- The Washington Times - Wednesday, March 20, 2002

Your March 17 story “Iran expands ties with many states despite axis' tag” demonstrates the implied paradox that while the United States demonizes Iran, America's allies get on with the real world. It is also proof that resorting to rent-a-slogans invented by unnamed speechwriters is not the best way to pursue foreign policy.

Like any country, Iran has a right to defend itself, engage in dialogue with other nations (especially its neighbors) and develop its technological base to improve its economy as well as maintain a credible defense posture.

It shares land borders with seven states twice that if one adds the littoral states of the Caspian Sea and the Persian Gulf in a region rife with nuclear weapons and varying degrees of instability. It has not invaded any country since before the United States gained independence. Yet, in the last century alone, it has been the victim of aggression by czarist Russia, the Soviet Union and Britain as well as Turkey and, most recently, Saddam Hussein's Iraq. During World War II, the United States joined Soviet and British occupation forces despite Iran's declared neutrality. After the war, Britain and America toppled a popularly elected prime minister and replaced him with an autocratic monarch.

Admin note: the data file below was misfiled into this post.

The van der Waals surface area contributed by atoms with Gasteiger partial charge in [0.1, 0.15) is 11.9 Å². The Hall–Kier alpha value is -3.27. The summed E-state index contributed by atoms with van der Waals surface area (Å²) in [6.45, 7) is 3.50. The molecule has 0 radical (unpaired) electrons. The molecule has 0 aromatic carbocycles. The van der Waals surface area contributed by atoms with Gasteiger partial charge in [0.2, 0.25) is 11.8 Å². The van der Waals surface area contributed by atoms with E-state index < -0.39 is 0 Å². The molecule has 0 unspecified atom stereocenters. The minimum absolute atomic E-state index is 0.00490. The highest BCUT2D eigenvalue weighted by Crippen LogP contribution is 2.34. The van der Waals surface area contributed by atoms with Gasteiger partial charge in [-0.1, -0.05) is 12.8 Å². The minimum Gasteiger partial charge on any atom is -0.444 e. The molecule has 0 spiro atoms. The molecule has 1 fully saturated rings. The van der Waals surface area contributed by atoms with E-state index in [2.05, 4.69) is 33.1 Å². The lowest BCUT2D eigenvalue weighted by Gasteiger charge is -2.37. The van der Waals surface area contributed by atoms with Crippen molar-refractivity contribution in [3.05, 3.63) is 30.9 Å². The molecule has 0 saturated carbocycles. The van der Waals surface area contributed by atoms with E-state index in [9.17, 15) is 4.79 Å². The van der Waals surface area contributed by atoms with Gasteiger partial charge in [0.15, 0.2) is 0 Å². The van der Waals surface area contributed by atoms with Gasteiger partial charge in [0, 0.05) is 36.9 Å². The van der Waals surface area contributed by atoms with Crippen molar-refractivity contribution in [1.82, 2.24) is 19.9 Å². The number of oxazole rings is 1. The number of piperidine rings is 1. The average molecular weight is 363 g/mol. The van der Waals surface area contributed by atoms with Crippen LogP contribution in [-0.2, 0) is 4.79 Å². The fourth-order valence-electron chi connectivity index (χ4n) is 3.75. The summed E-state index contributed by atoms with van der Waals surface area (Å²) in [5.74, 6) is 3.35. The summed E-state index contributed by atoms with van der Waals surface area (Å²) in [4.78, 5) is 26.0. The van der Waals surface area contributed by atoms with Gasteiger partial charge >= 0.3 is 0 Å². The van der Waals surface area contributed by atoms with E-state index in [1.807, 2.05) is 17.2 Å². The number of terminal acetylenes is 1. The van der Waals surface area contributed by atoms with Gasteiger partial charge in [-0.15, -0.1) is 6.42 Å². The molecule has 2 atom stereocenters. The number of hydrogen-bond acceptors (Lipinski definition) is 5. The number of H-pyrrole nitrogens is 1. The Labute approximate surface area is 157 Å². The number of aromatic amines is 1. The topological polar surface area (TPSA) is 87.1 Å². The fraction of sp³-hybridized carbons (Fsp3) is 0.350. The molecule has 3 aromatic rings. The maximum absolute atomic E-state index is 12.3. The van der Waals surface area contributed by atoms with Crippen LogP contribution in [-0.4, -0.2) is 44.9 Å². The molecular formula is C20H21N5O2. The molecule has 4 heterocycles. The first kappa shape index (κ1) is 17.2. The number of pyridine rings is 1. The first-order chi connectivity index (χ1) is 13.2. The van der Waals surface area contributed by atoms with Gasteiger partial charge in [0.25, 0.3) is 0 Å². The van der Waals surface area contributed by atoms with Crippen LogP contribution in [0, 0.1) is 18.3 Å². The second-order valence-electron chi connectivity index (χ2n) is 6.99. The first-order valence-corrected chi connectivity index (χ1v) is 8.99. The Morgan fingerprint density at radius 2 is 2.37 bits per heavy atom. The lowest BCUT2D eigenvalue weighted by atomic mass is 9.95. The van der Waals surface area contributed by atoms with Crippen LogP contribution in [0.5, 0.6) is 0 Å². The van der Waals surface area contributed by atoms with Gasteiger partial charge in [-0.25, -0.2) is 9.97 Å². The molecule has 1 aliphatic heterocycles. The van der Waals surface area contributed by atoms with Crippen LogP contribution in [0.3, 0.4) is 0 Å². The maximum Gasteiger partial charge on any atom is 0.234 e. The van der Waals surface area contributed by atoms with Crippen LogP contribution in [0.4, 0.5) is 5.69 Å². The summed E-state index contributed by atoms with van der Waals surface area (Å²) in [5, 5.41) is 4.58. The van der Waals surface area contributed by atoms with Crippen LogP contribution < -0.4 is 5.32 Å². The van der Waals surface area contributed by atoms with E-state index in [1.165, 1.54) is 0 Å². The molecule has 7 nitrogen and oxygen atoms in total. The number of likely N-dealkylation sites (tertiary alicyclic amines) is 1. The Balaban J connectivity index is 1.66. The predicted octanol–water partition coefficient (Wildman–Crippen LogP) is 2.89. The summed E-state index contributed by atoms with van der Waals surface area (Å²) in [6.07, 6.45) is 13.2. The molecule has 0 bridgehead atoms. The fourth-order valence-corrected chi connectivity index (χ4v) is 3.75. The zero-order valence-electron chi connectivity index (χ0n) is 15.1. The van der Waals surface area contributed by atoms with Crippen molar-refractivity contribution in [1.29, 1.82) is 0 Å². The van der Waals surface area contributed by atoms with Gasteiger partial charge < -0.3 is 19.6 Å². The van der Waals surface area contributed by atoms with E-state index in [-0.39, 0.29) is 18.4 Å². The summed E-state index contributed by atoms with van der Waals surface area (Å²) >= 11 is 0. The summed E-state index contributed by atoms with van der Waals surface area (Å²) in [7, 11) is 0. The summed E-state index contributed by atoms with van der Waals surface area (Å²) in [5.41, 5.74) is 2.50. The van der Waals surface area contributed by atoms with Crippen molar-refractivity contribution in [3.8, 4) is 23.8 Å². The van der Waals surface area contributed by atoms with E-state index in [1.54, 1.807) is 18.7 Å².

Instead of hurling salvos of fundamentalist invective, perhaps Washington should look closer to home for better relations with Iran.



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